Best of our wild blogs: 23 Oct 18

1-4 Nov: Singapore Eco Film Festival 2018 celebrates IYOR and Singapore shores
Celebrating Singapore Shores!

2 Nov (Fri): Free screening of 'Ubin, Sayang' at the Singapore Eco Film Festival 2018
Restore Ubin Mangroves (R.U.M.) Initiative

10 Nov (Sat): Coastal Clean Up at Sungei Seletar with Little Green Men
Celebrating Singapore Shores!

Singapore’s First Guide For Rating F&B Retailers On Their Efforts To Reduce Plastic Disposables
Zero Waste Singapore

Full Speech: Towards a Plastic-Lite Singapore Adjournment Motion (Oct 1)
Your Voices in Parliament

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New service to help companies cut carbon emissions, generate savings

Brandon Tanoto Channel NewsAsia 22 Oct 18;

SINGAPORE: Singapore companies can now subscribe to a service that will help them cut energy usage and carbon emissions by about 10 per cent, and in turn, generate savings.

The service – called the Co-Pilot Hub – was launched on Monday (Oct 22) and is offered by software and services provider KBC.

The hub is co-funded by Japanese electrical engineering and software firm Yokogawa Electric Corporation and through a grant from the Economic Development Board under the Research Incentive Scheme for Companies (RISC).

Companies can sign up and pay a subscription fee and pay the solutions provider, KBC, a portion of the energy savings that are achieved. KBC declined to disclose how much the subscription fee is.

KBC projects that a refinery, for example, will be able to save up to S$30 million a year through the service.

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Malaysia: Habitat of endangered Malayan tigers vanishing

The Star 23 Oct 18;

PETALING JAYA: The Hulu Sempam area which has been cleared for durian plantation is vital to the survival of the Malayan tiger, which is now considered critically endangered.

The area, said WWF’s Siti Zuraidah Abidin, had also been identified as an Expected Tiger Habitat under the National Tiger Action Plan for Malaysia 2008-2020 and its surrounding forests a confirmed tiger habitat.

“Land clearing at Hulu Sempam can cause the wider forests to be fragmented, which in turn can affect the wildlife movement,” she said.

In June 2015, the Malayan tiger was moved from the “Endangered” to “Critically Endangered” category in the International Union for Conservation of Nature Red List of Threatened Species.

However, with just two years to go before the plan’s end date, the number of tigers in the wild is believed to have dwindled to about 300.

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Malaysia: Sabah state govt mulls planting food for wild elephants

The Star 23 Oct 18;

KOTA KINABALU: The state government is thinking of planting food for elephants in certain protected areas to prevent them from encroaching into plantations.

Deputy Chief Minister Datuk Christina Liew said the move could help to reduce human-elephant conflict and prevent the extinction of the species in Sabah.

“Given the loss of habitat, the remaining 2,000-odd elephants need a home so that they don’t encroach into oil palm plantations and risk getting snared, maimed or killed,” she said in a statement.

Liew, who is also Sabah Tourism, Culture and Environment Minister, said the pygmy elephants are currently concentrated in three areas – Lower Kinabatangan Managed Elephant Range (MER), Tabin MER and Central Sabah MER in the Danum area.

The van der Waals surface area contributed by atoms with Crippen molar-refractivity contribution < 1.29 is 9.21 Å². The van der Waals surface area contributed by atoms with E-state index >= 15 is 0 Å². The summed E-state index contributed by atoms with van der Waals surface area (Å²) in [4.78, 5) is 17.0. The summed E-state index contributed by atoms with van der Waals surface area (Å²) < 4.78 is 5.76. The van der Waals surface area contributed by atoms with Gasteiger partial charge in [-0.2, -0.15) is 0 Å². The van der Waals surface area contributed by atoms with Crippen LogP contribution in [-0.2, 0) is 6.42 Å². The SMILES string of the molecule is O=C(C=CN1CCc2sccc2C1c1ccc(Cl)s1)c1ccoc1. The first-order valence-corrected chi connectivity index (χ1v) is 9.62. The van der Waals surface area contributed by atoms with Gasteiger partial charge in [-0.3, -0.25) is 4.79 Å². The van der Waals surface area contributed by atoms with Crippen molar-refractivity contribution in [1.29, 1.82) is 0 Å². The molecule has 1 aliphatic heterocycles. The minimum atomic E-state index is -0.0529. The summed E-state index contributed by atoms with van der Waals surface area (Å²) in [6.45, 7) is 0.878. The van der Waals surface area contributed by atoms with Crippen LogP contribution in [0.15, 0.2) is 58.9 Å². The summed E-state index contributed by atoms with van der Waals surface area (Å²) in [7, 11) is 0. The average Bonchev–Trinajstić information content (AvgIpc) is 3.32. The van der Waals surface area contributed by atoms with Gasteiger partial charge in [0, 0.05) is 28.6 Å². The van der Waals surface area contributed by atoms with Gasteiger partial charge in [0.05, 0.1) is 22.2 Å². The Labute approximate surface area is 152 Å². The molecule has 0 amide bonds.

“The aim is to create a sustainable food chain within the three MERs, a new corridor of life for the elephants and avert crop damage in the oil palm plantations and smallholdings,” she said.

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Malaysia: No information about elephant killings despite RM120,000 reward

Olivia Miwil New Straits Times 22 Oct 18;

KOTA KINABALU: No one has come forward to furnish details on the killing of elephants in Sabah although RM120,000 reward was offered.

Sabah Wildlife Department offered the lucrative incentive in August following the death of more than 20 elephants in the state.

The department director Augustine Tuuga said the public either truly had no idea about the killings or were afraid to come forward to assist in investigations.

To date, the department had reported 27 elephant deaths either due to fighting, disease, injuries related to snare traps, poisoning or gunshots.

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UK: Plastic recycling industry's problems costing councils up to £500,000 a year

Chinese ban on waste imports is significantly affecting UK councils’ ability to collect and recycle plastic
Sandra Laville The Guardian 20 Oct 18;

Major problems in the plastic recycling industry are costing local councils in England up to £500,000 extra a year, as they struggle to deal with the continuing fallout from import bans imposed by countries who are no longer able to take the UK’s waste.

A survey by the Local Government Association (LGA) revealed nearly half of councils who responded (52) say China’s ban is having a significant impact on their ability to collect and recycle plastic, due to rising costs. Fourteen councils across the country say their recycling costs have increased by an average of half a million pounds a year, in part because of rising processing charges per tonne.

“It’s clear that the ban by China on imported waste, which could soon be implemented by other countries, could have a marked impact on councils’ ability to recycle,” said Martin Tett, environment spokesman for the LGA. “It is essential that the government provide support to help councils offset the loss of income they face as a result of the ban. Councils want manufacturers to play their part to reduce the amount of material entering the environment which can’t be recycled.”

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